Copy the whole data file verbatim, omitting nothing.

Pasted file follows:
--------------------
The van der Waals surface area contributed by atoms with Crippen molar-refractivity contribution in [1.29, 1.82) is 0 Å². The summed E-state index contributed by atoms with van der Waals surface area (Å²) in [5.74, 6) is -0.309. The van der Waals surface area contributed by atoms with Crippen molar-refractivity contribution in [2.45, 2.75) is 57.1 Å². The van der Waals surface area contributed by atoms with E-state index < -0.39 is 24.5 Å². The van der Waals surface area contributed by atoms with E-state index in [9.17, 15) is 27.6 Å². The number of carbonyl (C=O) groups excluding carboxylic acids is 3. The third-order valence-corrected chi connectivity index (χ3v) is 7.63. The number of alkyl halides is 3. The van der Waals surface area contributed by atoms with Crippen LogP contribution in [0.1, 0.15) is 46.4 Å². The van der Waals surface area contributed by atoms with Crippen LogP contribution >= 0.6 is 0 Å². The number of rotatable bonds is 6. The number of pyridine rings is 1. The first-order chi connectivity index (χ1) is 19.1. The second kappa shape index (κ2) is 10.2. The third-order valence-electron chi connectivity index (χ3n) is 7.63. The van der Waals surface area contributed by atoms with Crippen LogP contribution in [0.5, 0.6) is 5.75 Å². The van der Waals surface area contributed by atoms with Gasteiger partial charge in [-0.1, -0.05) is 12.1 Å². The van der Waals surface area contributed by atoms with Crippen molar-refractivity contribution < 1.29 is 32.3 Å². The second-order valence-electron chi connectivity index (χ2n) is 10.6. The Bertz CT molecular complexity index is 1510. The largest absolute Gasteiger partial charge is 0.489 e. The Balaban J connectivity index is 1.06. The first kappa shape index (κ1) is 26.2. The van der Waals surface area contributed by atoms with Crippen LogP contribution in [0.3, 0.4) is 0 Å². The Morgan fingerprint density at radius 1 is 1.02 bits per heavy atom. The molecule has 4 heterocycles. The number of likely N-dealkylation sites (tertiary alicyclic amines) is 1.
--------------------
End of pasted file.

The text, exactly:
The van der Waals surface area contributed by atoms with Crippen molar-refractivity contribution in [1.29, 1.82) is 0 Å². The summed E-state index contributed by atoms with van der Waals surface area (Å²) in [5.74, 6) is -0.309. The van der Waals surface area contributed by atoms with Crippen molar-refractivity contribution in [2.45, 2.75) is 57.1 Å². The van der Waals surface area contributed by atoms with E-state index < -0.39 is 24.5 Å². The van der Waals surface area contributed by atoms with E-state index in [9.17, 15) is 27.6 Å². The number of carbonyl (C=O) groups excluding carboxylic acids is 3. The third-order valence-corrected chi connectivity index (χ3v) is 7.63. The number of alkyl halides is 3. The van der Waals surface area contributed by atoms with Crippen LogP contribution in [0.1, 0.15) is 46.4 Å². The van der Waals surface area contributed by atoms with Crippen LogP contribution >= 0.6 is 0 Å². The number of rotatable bonds is 6. The number of pyridine rings is 1. The first-order chi connectivity index (χ1) is 19.1. The second kappa shape index (κ2) is 10.2. The third-order valence-electron chi connectivity index (χ3n) is 7.63. The van der Waals surface area contributed by atoms with Crippen LogP contribution in [0.5, 0.6) is 5.75 Å². The van der Waals surface area contributed by atoms with Gasteiger partial charge in [-0.1, -0.05) is 12.1 Å². The van der Waals surface area contributed by atoms with Crippen molar-refractivity contribution < 1.29 is 32.3 Å². The second-order valence-electron chi connectivity index (χ2n) is 10.6. The Bertz CT molecular complexity index is 1510. The largest absolute Gasteiger partial charge is 0.489 e. The Balaban J connectivity index is 1.06. The first kappa shape index (κ1) is 26.2. The van der Waals surface area contributed by atoms with Crippen LogP contribution in [0.3, 0.4) is 0 Å². The Morgan fingerprint density at radius 1 is 1.02 bits per heavy atom. The molecule has 4 heterocycles. The number of likely N-dealkylation sites (tertiary alicyclic amines) is 1.